Chase’s initial friendship with Jack and the beginning of their relationship is just sweet, a dream sequence in which the outside world is of little importance apart from the two lovers. Until reality hits, of course. At first, it might seem like Jack is the perfect love interest, a golden boy with a perfect family and not a single worry in the world. But halfway through, we learn that he also has a lot of trauma to unpack, especially years of internalized homophobia fed to him by his conservative city. From Chase’s perspective, we don’t directly see how much all of this weighs on Jack, but it’s not hard to guess.

When the inevitable third-act breakup happens, it happens in a way that I enjoyed more than I can say. This book positively shocked me by consistently providing realism and giving good examples to its readers. At their lowest, the characters realize the only way out is to work on themselves, go to therapy and deal with the scars of the past and try to live life without each other, become better apart before to be able to be together. The real character development is for Chase and Jack to try to accept each other and to understand that “self-love is a lifelong thing”, as Salvatore puts it, and that “love really comes from inside, and you have to really love yourself, and that takes a lot of time.

It was a brave choice on the author’s part to introduce a struggling protagonist and leave him still struggling at the end, rather than perfectly wrapped and tied with a bow. “I worry about this idea that exists specifically in YA rhetoric and discourse that queer characters have to be perfect and everything has to be sanitized…” Salvatore said. “That if the queer character doesn’t like themselves, it’s automatically toxic…but name one person who truly, truly, fully loves himself, I challenge you.

“I wanted them to have an openness with each other that was very real among gay friendships.”

This is true for the diversity of characters that color Chase’s life. None of the many friends he makes along the way are one-dimensional or superfluous or added simply for symbolism; they all struggle like all humans, and they all have something to show us. Ultimately, this book is as much a love story between Chase and his friends as it is a love story between Chase and Jack. The narrative is enriched by those ride-or-die friendships that are even more encompassing than the romance; these heartbreaking ruptures of friendship too often forgotten in literature but which sometimes hurt as much as the loss of a soul mate. Probably the highlight of my month was the bond between Chase and his roommate Benny, where Salvatore faithfully portrayed how special queer friendships can often be. “I also wanted to create a friendship that was a very platonic gay friendship between Chase and Benny,” the author explains. “I didn’t want there to be any sexual tension between them or romantic tension at all, but I wanted them to have an openness with each other that was very real among same-sex friendships.”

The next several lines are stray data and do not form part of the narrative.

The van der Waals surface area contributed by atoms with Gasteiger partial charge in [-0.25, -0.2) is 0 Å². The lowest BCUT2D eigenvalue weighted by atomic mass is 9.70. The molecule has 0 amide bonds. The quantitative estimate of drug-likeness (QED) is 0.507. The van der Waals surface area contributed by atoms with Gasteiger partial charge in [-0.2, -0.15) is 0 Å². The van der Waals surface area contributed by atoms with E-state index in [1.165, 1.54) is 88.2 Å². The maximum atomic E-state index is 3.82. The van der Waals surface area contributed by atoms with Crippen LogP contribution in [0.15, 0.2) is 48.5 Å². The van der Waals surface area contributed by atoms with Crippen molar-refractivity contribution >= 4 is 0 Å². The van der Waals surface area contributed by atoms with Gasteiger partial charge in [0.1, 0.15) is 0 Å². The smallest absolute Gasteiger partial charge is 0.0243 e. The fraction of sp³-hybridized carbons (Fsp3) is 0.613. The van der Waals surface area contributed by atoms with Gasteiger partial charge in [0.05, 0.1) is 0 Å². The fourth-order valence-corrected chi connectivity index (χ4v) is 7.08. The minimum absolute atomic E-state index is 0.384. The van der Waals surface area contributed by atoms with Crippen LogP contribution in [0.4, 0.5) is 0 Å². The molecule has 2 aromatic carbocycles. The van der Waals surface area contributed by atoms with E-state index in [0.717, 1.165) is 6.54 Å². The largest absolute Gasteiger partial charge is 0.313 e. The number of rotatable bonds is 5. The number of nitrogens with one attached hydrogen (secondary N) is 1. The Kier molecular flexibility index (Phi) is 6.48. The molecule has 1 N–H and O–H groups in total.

The book ends on a deliciously sweet note and with bright hope for the future, as we remain acutely aware that everyone is a big work in progress. This’It’s clear that Chase and Jack’s story has only just begun. Will there be a never after? Salvatore hopes they can tell this story one day, they certainly intend to write more about these characters. “Of all the things I’ve written, [ATL] means the most to me.

And they lived… is a romance that sweeps you away while keeping you grounded with raw realism. It’s packed with teenage angst and melodrama, the joys and sorrows of being young and unsure of where you belong, and adorned with art and poetry. This is a book that every fan of romantic comedies should read. ♦

This is Steven Salvatore’s second published book. Their first novel, “Can’t Take That Away”, is out in 2021. Their third novel, “A Supercut Of Us”, will be out in 2023.